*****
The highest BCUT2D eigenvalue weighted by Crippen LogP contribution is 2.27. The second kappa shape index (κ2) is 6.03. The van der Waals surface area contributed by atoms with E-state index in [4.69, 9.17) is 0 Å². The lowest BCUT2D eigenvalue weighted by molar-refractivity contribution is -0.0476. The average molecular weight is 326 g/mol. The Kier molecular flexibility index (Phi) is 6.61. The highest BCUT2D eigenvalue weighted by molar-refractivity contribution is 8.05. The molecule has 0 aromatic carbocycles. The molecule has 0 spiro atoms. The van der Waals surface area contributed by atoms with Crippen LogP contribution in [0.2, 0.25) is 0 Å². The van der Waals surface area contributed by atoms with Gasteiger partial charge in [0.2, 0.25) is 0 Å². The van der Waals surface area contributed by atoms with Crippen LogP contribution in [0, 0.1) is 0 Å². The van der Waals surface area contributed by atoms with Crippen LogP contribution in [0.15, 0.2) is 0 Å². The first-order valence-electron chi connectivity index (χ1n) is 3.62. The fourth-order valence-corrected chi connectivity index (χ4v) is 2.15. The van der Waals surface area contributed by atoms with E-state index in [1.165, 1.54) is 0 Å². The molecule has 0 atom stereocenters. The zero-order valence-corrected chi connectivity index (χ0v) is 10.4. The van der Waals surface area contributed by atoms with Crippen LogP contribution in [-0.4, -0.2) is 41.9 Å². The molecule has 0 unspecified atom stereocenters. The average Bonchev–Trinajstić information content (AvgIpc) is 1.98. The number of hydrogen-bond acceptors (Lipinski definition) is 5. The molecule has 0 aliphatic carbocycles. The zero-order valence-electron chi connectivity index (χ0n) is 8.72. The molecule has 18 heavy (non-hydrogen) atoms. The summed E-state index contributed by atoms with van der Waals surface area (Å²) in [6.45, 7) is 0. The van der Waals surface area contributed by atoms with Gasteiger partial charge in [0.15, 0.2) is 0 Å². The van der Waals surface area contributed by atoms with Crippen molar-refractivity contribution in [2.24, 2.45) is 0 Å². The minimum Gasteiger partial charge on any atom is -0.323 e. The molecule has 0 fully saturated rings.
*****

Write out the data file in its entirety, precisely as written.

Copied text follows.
The highest BCUT2D eigenvalue weighted by Crippen LogP contribution is 2.27. The second kappa shape index (κ2) is 6.03. The van der Waals surface area contributed by atoms with E-state index in [4.69, 9.17) is 0 Å². The lowest BCUT2D eigenvalue weighted by molar-refractivity contribution is -0.0476. The average molecular weight is 326 g/mol. The Kier molecular flexibility index (Phi) is 6.61. The highest BCUT2D eigenvalue weighted by molar-refractivity contribution is 8.05. The molecule has 0 aromatic carbocycles. The molecule has 0 spiro atoms. The van der Waals surface area contributed by atoms with Crippen LogP contribution in [0.2, 0.25) is 0 Å². The van der Waals surface area contributed by atoms with Gasteiger partial charge in [0.2, 0.25) is 0 Å². The van der Waals surface area contributed by atoms with Crippen LogP contribution in [0, 0.1) is 0 Å². The van der Waals surface area contributed by atoms with Crippen LogP contribution in [0.15, 0.2) is 0 Å². The first-order valence-electron chi connectivity index (χ1n) is 3.62. The fourth-order valence-corrected chi connectivity index (χ4v) is 2.15. The van der Waals surface area contributed by atoms with E-state index in [1.165, 1.54) is 0 Å². The molecule has 0 atom stereocenters. The zero-order valence-corrected chi connectivity index (χ0v) is 10.4. The van der Waals surface area contributed by atoms with Crippen LogP contribution in [-0.4, -0.2) is 41.9 Å². The molecule has 0 unspecified atom stereocenters. The average Bonchev–Trinajstić information content (AvgIpc) is 1.98. The number of hydrogen-bond acceptors (Lipinski definition) is 5. The molecule has 0 aliphatic carbocycles. The zero-order valence-electron chi connectivity index (χ0n) is 8.72. The molecule has 18 heavy (non-hydrogen) atoms. The summed E-state index contributed by atoms with van der Waals surface area (Å²) in [6.45, 7) is 0. The van der Waals surface area contributed by atoms with Gasteiger partial charge in [0.15, 0.2) is 0 Å². The van der Waals surface area contributed by atoms with Crippen molar-refractivity contribution in [2.24, 2.45) is 0 Å². The minimum Gasteiger partial charge on any atom is -0.323 e. The molecule has 0 fully saturated rings.